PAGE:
I started setting goals about 6 years ago. When I started, I heard from authors and speakers that I needed to set long-term goals. Specific goals that I wanted to achieve in 5-10 years. I followed their advice and set long-term goals for my income, health, business and even the number of books I wanted to have read.
I now believe that this advice isn’t worthwhile, particularly for people under 30.
You Don’t Know Who You’ll Be in 10 Years
One important lesson I learned was that, if you’re investing a lot of energy into self-improvement, you’ll change a lot in a few years. And not just in a single dimension. Your beliefs, values and goals will shift as you engage in self-improvement. A goal that might appeal to you when you’re 18, might seem boring or even ridiculous when you’re 25.
Part of this change is from having new experiences. In the last five years I’ve made hundreds of new friends, lived in a different city, built a new business, started a university program, participated in international competitions and learned to salsa. Perhaps it’s a tired cliche, but new experiences change who you are and what you desire from life.
Part of this change is from improvement itself. Goals that were incredibly motivating can seem boring once you reach a certain level of progress. I briefly chatted with Steve Pavlina  in an email and he mentioned how income goals were incredibly motivating to him when he was just starting his business, but now that he has earned a higher income, it no longer drives him.
If you aren’t the same person in five years, how can you set a goal that is supposed to last ten?
6-18 Month Goals Drive Action
The other problem I found with long-term goals is that they didn’t drive any action. The entire point of setting a detailed, written goal is to create a sense of urgency and motivation in the present moment.
That sense of motivation is often worth more than actually reaching your goal. While achieving a goal is rewarding only for a moment, the act of having written goals keeps you engaged and enthusiastic for months and years.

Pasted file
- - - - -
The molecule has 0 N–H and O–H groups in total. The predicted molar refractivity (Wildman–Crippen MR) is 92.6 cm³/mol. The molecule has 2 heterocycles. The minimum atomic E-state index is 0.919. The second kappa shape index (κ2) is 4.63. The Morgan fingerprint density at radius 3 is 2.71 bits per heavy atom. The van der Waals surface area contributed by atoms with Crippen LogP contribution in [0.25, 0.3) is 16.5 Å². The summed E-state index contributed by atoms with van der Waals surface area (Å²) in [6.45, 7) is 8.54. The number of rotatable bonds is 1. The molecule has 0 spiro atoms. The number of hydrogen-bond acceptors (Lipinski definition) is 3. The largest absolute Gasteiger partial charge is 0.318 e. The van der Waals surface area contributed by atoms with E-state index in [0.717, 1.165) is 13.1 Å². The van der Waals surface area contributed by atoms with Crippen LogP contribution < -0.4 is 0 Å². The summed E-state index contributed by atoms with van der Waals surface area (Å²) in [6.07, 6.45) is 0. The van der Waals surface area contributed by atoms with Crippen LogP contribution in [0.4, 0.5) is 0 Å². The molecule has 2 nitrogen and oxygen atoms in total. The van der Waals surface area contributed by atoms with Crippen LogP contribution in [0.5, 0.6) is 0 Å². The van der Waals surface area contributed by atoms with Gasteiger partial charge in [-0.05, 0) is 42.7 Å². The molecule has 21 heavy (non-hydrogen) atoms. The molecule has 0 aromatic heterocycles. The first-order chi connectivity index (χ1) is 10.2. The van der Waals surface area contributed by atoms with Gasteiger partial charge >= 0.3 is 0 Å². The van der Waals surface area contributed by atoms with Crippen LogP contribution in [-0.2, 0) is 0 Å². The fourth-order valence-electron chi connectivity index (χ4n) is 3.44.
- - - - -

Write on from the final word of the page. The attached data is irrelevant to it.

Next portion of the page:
I don’t think goals set 5-10 years in advance drive action. It’s still worthwhile to have a bigger picture in mind when setting 6-18 month goals, but there isn’t much point setting a deadline for it.
Setting a shorter term goal drives action. A long-term goal for me is earning a full-time income as a writer and being able to live anywhere in the world running this business. That goal is appealing, but it doesn’t drive action. However, thinking about my upcoming book project pushes me to write a chapter today.
Find Your Big Picture, Not a Deadline
I’ve found it far more useful to define a big picture for my life, instead of a long-term goal. A big picture is the lifestyle I want to live and the accomplishments it contains. No deadline. No hammering out the details. Just a big picture I can set shorter goals towards.
My big picture right now is living a digital lifestyle. That means being able to support myself full-time from writing and running an online business. I intentionally keep this big picture vague. I don’t specify whether it needs to be from running this website or starting a different online business. I don’t specify the exact amount of money I want. I don’t specify where I want to live. I also don’t specify when I want to reach this goal.
I break most the rules of goal-setting when having a big picture, but in doing so, I think it serves me better. Because I know I’m going to change as a person, I keep the big picture purposefully vague. That way, instead of having 10 year goals that change every six months, I can keep the same big picture.
Having a deadline is useless because long-term goals don’t motivate action. I’d rather avoid the deadline completely and just be patient with my projects. As long as I’m working as hard as I can on shorter term goals and those goals are inline with my bigger picture, I’m going to reach that big picture as fast I could with any other method.
More than just a method, I believe in embracing uncertainty. Instead of viewing constantly shifting long-term goals as a problem, I see it as a sign that I’m doing a good job. If my goals stay stagnant for a long period of time, it means that I’m not exposing myself to enough new opportunities.
I say that this approach is more important when you’re under 30, because that’s the time of your life with the most frequent change and flexibility. If you’re 35 with children, a stable career and a mortgage, you won’t have the same rate of change.
However, I know people who reinvented themselves late into their 30s and 40s. Colonel Sanders  started Kentucky Fried Chicken when he was in his sixties. Even if you’ve already reached a stable point in your life, that doesn’t mean you can’t continue to embrace uncertainty.
Ben Casnocha, who has an excellent blog , writes that he feels he doesn’t need long-term goals to motivate himself. Although he places this as a personal idiosyncracy, I think it shows he embraces the long-term uncertainty life offers and uses it to his advantage.
Set a big picture instead of ten year goals. Embrace uncertainty. Oh, and don’t let your life be written in advance.